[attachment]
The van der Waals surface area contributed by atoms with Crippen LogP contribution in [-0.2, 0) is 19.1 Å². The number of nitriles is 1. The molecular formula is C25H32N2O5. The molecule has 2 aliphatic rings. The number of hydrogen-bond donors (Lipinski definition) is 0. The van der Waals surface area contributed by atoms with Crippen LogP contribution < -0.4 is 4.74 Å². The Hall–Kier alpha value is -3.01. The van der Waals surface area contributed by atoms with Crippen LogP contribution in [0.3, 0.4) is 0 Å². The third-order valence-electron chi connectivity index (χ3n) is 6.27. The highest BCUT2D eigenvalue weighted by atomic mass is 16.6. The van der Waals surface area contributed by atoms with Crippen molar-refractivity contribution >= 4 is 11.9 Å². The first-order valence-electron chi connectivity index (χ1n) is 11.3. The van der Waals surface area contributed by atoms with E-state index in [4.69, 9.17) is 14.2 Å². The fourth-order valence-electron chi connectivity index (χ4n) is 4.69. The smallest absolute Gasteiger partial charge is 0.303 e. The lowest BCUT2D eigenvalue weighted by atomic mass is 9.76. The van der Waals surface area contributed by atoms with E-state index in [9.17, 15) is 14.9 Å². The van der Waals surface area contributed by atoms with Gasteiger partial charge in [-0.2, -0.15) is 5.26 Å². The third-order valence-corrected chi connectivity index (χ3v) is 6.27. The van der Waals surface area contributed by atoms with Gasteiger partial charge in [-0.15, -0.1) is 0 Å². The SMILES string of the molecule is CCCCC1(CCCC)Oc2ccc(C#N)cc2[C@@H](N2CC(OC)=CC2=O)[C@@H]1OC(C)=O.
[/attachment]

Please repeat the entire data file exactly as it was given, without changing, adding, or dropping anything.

The van der Waals surface area contributed by atoms with Crippen LogP contribution in [-0.2, 0) is 19.1 Å². The number of nitriles is 1. The molecular formula is C25H32N2O5. The molecule has 2 aliphatic rings. The number of hydrogen-bond donors (Lipinski definition) is 0. The van der Waals surface area contributed by atoms with Crippen LogP contribution < -0.4 is 4.74 Å². The Hall–Kier alpha value is -3.01. The van der Waals surface area contributed by atoms with Crippen LogP contribution in [0.3, 0.4) is 0 Å². The third-order valence-electron chi connectivity index (χ3n) is 6.27. The highest BCUT2D eigenvalue weighted by atomic mass is 16.6. The van der Waals surface area contributed by atoms with Crippen molar-refractivity contribution >= 4 is 11.9 Å². The first-order valence-electron chi connectivity index (χ1n) is 11.3. The van der Waals surface area contributed by atoms with E-state index in [4.69, 9.17) is 14.2 Å². The fourth-order valence-electron chi connectivity index (χ4n) is 4.69. The smallest absolute Gasteiger partial charge is 0.303 e. The lowest BCUT2D eigenvalue weighted by atomic mass is 9.76. The van der Waals surface area contributed by atoms with E-state index in [9.17, 15) is 14.9 Å². The van der Waals surface area contributed by atoms with Gasteiger partial charge in [-0.2, -0.15) is 5.26 Å². The third-order valence-corrected chi connectivity index (χ3v) is 6.27. The van der Waals surface area contributed by atoms with Gasteiger partial charge in [-0.15, -0.1) is 0 Å². The SMILES string of the molecule is CCCCC1(CCCC)Oc2ccc(C#N)cc2[C@@H](N2CC(OC)=CC2=O)[C@@H]1OC(C)=O.